After twice watching Elon Musk’s 2 ½ hour interview with comedian Joe Rogan, I can tell you one thing with dead certainty: he is nothing like any CEO I have ever worked with, seen or heard. That he smoked marijuana during the event got all the headlines Friday. That occurred 2 hours into the show and lasted all of 90 seconds, but soaked up all the press attention.
That’s a huge blind spot, because this is the longest publicly available conversation with Musk in years and comes at a critical time for Tesla and the man himself. Joe Rogan didn’t ask about the SEC investigation or other legal issues, but the format and wide ranging nature of the discussion give useful clues about Musk’s current state of mind and his baseline personality.
More importantly, Musk discussed a wide range of topics that merit attention given his position in the Tech community and far reaching knowledge base.
There is a link to the interview at the end of this note, but here are our 5 key takeaways from the interview:
#1. Musk is a highly intelligent/creative but deeply conflicted individual. The interview bookends with discussions about “What it’s like to be Elon Musk”. A few of his answers:
- “I don’t think you’d like to be me.”
- On the pace of his idea generation: “It’s like a never-ending explosion” and the hardest part is “It’s hard to turn off”.
- As a young child he worried about being committed because his thought process was so different from his peers.
#2. Tesla almost went bankrupt in the Financial Crisis, something that still weighs on his mind today.
- When asked about what keeps him up at night: “It’s quite hard to run companies. Especially car companies… It’s very hard to keep a car company alive…”
- Back in 2008 Tesla used outsourced bodies (from Lotus) and drive trains to build its Roadster model. Musk described in detail how that almost sank the company since it was not entirely in control of its technology or product design. This clearly informs Tesla’s strategy today and may be limiting its potential partnering with existing car companies (something we see as important to TSLA’s long term survival).
#3. When asked about the biggest bottleneck at any of his companies, Musk answered, “I wish politicians were better at science. They are pretty good in China.” It was a fairly isolated comment, but taken with the rest of the interview the context is something like this:
- The only time Musk appeared to grow emotional was when discussing the need to shift the world to renewable/clean energy.
- His summary: “The momentum towards sustainable energy is too slow.”
- In his view, internal combustion engines have an implicit subsidy since they do not pay for the undesirable externality of carbon emissions. Governments should therefore subsidize greener options to level the playing field. This is something Chinese policymakers currently embrace more than those in the US (hence his comment).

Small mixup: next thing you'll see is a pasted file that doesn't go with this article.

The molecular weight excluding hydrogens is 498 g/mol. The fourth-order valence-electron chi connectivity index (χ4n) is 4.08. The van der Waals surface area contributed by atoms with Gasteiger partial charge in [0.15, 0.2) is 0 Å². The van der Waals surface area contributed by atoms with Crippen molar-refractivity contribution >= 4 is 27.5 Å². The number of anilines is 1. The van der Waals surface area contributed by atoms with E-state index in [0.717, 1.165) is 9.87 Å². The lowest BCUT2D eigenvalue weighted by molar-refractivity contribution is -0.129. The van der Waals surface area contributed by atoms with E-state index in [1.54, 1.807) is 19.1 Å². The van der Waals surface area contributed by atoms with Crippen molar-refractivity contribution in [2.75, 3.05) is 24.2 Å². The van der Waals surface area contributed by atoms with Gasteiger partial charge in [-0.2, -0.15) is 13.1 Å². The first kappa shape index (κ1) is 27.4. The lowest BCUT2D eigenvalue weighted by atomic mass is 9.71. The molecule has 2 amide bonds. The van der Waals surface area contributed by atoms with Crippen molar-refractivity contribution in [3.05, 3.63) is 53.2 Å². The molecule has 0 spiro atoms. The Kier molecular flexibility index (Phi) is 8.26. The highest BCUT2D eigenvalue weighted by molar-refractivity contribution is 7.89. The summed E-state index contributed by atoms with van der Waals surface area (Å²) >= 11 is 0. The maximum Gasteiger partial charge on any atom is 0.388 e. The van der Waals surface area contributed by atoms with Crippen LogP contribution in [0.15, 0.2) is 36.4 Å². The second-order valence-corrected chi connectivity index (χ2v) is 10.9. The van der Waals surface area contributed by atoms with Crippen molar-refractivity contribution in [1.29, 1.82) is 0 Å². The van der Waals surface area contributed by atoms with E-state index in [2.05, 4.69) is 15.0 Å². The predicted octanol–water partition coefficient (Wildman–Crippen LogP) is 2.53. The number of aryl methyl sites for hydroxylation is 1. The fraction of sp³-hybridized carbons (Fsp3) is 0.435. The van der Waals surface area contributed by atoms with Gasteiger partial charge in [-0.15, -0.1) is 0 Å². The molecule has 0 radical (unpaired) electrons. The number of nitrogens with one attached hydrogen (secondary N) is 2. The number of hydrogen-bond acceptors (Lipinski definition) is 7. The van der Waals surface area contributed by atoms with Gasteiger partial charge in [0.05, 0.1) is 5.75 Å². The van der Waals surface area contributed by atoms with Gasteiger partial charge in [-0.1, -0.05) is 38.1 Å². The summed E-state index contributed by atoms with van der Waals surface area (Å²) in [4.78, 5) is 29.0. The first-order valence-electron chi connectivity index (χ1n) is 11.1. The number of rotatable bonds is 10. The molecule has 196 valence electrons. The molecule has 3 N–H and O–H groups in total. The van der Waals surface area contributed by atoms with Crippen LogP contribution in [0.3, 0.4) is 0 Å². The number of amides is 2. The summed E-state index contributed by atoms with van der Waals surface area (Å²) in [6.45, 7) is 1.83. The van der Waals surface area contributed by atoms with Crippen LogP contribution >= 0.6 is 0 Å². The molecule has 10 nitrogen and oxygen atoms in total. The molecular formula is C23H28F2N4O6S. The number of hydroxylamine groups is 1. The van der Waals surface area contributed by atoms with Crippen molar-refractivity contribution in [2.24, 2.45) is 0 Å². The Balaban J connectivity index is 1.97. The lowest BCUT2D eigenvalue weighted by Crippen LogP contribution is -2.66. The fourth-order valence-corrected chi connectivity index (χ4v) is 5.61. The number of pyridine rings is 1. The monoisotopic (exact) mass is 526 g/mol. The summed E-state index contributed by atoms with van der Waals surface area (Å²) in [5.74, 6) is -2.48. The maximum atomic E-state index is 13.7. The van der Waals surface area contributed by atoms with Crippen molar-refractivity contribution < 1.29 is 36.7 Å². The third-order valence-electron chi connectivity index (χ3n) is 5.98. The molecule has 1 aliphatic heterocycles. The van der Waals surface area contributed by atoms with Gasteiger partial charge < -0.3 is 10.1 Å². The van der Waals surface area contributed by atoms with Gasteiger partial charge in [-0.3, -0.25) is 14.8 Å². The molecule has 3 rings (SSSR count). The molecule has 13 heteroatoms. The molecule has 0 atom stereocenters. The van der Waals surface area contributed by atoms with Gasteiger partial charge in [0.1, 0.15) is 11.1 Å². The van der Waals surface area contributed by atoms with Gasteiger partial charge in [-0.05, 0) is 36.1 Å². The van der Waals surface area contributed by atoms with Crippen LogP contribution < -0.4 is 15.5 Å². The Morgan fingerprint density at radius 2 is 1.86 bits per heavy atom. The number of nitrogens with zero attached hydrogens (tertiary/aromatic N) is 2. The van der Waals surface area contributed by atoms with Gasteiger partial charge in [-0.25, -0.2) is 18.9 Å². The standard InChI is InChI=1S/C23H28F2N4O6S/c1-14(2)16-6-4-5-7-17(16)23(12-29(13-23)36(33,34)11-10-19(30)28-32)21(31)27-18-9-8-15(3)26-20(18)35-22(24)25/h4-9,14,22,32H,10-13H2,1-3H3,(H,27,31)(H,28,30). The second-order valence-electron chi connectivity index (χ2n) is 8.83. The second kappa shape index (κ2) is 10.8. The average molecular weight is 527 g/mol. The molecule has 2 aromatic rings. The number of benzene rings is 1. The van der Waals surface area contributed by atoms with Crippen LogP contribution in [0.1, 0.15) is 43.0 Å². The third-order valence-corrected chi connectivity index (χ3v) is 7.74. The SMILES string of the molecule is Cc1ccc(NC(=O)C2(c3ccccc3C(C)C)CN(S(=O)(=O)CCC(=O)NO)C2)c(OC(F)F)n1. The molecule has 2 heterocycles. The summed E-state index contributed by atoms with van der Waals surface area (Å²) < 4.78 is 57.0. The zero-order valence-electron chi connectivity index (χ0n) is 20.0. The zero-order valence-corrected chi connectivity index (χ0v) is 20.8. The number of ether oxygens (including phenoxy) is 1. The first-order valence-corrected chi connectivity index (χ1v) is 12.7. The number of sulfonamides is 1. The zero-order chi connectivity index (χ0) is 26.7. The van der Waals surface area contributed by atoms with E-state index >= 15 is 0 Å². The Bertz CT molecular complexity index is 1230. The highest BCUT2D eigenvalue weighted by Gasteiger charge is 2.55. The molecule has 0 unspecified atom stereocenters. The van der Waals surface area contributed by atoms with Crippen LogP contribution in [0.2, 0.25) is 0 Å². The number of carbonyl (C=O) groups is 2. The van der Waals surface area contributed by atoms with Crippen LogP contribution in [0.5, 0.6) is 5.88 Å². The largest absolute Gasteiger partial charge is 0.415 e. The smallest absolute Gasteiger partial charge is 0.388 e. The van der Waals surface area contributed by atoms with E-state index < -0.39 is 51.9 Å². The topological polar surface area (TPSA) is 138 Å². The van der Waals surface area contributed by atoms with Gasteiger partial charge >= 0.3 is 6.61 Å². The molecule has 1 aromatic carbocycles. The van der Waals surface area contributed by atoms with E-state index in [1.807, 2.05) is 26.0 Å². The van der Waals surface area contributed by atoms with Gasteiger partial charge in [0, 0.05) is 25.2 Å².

#4. Musk was an early and vocal critic of artificial intelligence, but after making his concerns known and being ignored he is now resigned to whatever comes and is taking a “fatalistic attitude”.
- “I tried to convince people to slow down AI… to regulate AI. This was futile. I tried for years. Nobody listened.”
- “I met with Obama for one reason… He certainly listened. I met with Congress. I was at a meeting with all 50 governors… No one seemed to realize where this was going.”
- “How many years did it take for seatbelts to be implemented, required? … Eventually after many many people died, regulators insisted on seat belts. This timeframe is not relevant to AI. It can’t take 10 years from the point at which it is dangerous. At that point it’s too late.”
- “It feels like we are the biologic bootloader for AI. We are building it. We are building progressively greater intelligence and the percentage of intelligence that is not human is increasing and eventually we will represent a very small percentage of intelligence.”
- “It (AI) could be terrible and it could be great. It’s not clear. But one thing is for sure. We won’t control it.”
#5. “Happiness is reality minus expectations.” If you are looking for clues about Musk’s fundamental personality, this was the most telling thing he said in the whole 2 ½ hour discussion. It is an engineer’s observation: philosophy in a mathematical wrapper.
Funny enough, it is also Wall Street’s definition of what moves asset prices.
Summing up: we started this note by saying Elon Musk is like no other CEO we’ve ever met. The points we highlighted above show that, in everything from his personal openness to his expansive worldview and commitment to a specific commercial cause, he has no peer. That forces the question, however: “Is that difference too large to be sustainable over the long term?”
Link to entire interview, with video: https://www.youtube.com/watch?v=ycPr5-27vSI